Frontiers journals are at the top of citation and impact metrics

This article is part of the Research Topic

Biophilic Design

Review ARTICLE Provisionally accepted The full-text will be published soon. Notify me

Front. Built Environ. | doi: 10.3389/fbuil.2018.00079

Urban gardens as a space to engender biophilia: Evidence and ways forward

  • 1Commonwealth Scientific and Industrial Research Organisation (CSIRO), Australia
  • 2University of California, Santa Cruz, United States
  • 3Macquarie University, Australia

Cities are losing green space, driving an extinction of nature experiences for urban communities. Incremental green space loss can trigger a ratcheting-down effect where individuals’ expectations of nature continually decrease through time. This loss of everyday nature experiences may produce a citizenry with reduced knowledge and appreciation of biodiversity and the environment. In this review, Wwe examine how urban gardens, as urban spaces that bring people into close contact with nature in an otherwise built environment, can combat this ratcheting-down effect by encouraging interactions and knowledge of nature. Although the primary purpose of urban gardening may be food production, they also represent areas of social and recreational value as well as environmental education and knowledge sharingWe review three ways urban gardens may engender greater: 1) the provision of natural elements to expose urban dwellers to the diversity of plants, animals, soils that they would otherwise not encounter in their daily life; 2) fostering a greater understanding of natural processes that affect food production (e.g. climate processes, pest control, pollination) and thus the natural world; and 3) the provision of a safe space in which humans can corporeally interact with nature elements to develop greater fascination with nature. Urban gardeners, by interacting with soil, plants, and animals in these spaces, come into direct contact with a range of environmental elements. The practice of growing food and plants means that gardeners learn about environmental processes, such as pollination or changes in precipitation, and how they affect plant growth. Thus, urban gardens can engender biophilia for their participants by increasing exposure, positive interactions, and knowledge of nature, potentially changing people’s attitudes to nature. We present examples fromof a variety of urban gardens to show how these spaces can be designed using biophilic thinking to enhance people’s everyday nature experiences and their drive to interact with the natural world.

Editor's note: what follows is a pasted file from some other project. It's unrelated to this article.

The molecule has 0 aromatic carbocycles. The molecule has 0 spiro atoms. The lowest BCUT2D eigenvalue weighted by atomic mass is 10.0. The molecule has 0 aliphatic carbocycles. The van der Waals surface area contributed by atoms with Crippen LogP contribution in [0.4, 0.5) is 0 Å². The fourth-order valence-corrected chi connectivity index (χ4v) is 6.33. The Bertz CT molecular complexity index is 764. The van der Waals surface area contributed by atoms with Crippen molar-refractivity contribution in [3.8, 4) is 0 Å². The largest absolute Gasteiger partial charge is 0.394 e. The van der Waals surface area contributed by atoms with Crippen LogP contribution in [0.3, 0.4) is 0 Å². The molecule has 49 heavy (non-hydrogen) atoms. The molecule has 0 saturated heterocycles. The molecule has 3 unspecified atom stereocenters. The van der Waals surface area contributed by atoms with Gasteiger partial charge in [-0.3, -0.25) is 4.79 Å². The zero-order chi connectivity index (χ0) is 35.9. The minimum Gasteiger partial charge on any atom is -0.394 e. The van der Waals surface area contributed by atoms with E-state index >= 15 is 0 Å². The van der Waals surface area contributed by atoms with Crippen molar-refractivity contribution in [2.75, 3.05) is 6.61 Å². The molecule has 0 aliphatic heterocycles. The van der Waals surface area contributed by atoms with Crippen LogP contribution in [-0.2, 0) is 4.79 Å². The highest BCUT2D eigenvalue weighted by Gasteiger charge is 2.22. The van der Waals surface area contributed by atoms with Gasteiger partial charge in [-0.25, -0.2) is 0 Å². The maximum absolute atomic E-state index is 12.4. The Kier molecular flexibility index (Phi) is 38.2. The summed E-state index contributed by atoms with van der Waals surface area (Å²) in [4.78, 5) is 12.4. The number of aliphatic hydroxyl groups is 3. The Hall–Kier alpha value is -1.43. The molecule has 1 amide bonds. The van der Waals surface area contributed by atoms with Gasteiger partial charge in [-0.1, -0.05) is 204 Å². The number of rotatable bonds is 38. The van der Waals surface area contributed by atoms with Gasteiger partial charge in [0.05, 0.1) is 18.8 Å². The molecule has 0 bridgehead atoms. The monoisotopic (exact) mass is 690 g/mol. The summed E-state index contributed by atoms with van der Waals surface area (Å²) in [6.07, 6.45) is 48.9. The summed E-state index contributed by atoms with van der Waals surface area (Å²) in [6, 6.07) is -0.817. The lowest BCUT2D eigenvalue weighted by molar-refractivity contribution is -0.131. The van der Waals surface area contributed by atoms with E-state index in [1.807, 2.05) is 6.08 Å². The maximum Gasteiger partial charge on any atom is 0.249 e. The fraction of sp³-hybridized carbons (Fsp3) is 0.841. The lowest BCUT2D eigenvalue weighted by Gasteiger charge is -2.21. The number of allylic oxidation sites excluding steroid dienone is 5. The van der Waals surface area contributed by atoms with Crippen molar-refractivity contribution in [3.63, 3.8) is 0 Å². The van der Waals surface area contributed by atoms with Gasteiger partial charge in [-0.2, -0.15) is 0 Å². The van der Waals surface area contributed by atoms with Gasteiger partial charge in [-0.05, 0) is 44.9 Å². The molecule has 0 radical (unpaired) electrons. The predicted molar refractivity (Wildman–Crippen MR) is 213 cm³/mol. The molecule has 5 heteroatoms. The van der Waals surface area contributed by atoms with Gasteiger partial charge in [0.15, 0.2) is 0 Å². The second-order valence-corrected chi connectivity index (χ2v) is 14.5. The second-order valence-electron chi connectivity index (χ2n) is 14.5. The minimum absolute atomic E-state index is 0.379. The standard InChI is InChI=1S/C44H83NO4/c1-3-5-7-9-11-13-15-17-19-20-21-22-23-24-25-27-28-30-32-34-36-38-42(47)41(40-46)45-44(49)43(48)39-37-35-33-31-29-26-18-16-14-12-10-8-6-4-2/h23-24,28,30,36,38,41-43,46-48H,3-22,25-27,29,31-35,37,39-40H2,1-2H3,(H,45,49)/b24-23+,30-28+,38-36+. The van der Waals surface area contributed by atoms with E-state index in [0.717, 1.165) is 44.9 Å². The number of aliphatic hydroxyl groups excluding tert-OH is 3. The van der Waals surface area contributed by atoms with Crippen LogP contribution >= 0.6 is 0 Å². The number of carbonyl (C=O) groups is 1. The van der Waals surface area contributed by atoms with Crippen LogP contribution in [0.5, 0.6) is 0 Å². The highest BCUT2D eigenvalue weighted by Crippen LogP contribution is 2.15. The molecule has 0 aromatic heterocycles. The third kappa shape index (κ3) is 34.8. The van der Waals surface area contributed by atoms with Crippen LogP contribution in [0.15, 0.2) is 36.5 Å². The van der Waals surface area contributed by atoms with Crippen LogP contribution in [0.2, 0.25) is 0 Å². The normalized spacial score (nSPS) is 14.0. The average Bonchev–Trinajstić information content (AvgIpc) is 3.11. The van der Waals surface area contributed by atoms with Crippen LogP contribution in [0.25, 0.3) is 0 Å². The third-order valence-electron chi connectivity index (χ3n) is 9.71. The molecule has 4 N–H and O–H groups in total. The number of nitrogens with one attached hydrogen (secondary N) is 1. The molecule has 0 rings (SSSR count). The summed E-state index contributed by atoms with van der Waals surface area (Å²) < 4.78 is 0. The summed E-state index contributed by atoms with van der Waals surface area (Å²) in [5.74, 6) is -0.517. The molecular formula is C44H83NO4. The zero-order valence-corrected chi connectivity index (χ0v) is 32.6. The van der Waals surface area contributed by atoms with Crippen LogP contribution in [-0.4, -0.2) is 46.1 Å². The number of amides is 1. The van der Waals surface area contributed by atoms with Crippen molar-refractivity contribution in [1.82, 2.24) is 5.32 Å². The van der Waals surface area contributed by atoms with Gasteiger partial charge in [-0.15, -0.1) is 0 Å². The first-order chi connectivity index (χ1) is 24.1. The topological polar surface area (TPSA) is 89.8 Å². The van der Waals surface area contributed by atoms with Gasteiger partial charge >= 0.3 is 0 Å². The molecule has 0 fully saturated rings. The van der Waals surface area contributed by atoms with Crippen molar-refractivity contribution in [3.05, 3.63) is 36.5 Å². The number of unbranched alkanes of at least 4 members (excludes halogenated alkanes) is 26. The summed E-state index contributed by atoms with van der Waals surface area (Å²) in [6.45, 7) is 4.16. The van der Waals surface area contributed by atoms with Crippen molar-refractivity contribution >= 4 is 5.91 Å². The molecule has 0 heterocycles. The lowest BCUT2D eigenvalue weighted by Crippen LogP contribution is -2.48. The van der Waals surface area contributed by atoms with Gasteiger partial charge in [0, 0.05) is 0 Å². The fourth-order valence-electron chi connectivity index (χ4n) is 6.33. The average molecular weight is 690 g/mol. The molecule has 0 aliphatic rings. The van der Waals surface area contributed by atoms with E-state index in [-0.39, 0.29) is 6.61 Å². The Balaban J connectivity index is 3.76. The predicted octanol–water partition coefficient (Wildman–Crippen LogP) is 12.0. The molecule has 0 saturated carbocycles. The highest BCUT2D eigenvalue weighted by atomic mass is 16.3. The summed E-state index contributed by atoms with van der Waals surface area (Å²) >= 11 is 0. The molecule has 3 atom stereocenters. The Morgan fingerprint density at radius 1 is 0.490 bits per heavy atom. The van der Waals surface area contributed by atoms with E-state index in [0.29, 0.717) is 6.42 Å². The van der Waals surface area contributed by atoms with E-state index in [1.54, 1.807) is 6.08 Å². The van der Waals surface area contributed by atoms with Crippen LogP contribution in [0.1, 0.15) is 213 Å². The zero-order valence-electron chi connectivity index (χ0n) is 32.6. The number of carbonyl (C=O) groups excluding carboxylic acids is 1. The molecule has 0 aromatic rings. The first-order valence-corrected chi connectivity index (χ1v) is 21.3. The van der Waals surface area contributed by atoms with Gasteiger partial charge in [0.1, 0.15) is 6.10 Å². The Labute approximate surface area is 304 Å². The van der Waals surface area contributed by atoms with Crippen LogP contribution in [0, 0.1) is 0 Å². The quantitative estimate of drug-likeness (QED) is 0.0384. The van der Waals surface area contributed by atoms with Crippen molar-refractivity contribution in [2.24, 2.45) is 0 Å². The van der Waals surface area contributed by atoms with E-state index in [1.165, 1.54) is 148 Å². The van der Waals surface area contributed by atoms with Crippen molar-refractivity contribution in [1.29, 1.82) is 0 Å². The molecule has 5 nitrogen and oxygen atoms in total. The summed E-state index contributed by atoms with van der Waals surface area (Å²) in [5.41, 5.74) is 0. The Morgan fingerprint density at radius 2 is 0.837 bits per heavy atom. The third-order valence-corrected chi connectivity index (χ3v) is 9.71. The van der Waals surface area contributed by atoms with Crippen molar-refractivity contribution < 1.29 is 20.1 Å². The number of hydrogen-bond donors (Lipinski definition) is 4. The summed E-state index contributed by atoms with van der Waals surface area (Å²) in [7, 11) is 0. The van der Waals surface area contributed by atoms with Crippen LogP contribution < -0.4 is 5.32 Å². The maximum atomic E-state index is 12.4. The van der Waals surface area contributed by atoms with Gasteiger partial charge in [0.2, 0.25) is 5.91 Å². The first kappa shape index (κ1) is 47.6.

Keywords: Nature relatedness, Nature exposure, urban green space, environmental attitudes, Urban lifestyle

Received: 10 Sep 2018; Accepted: 03 Dec 2018.

Edited by:

Nancy B. Grimm, Arizona State University, United States

Reviewed by:

Lindsay J. McCunn, Vancouver Island University, Canada
Mariano Pierantozzi, University of Camerino, Italy  

Copyright: © 2018 Lin, Egerer and Ossola. This is an open-access article distributed under the terms of the Creative Commons Attribution License (CC BY). The use, distribution or reproduction in other forums is permitted, provided the original author(s) and the copyright owner(s) are credited and that the original publication in this journal is cited, in accordance with accepted academic practice. No use, distribution or reproduction is permitted which does not comply with these terms.

* Correspondence: Dr. Brenda B. Lin, Commonwealth Scientific and Industrial Research Organisation (CSIRO), Canberra, Australia, bbclin@gmail.com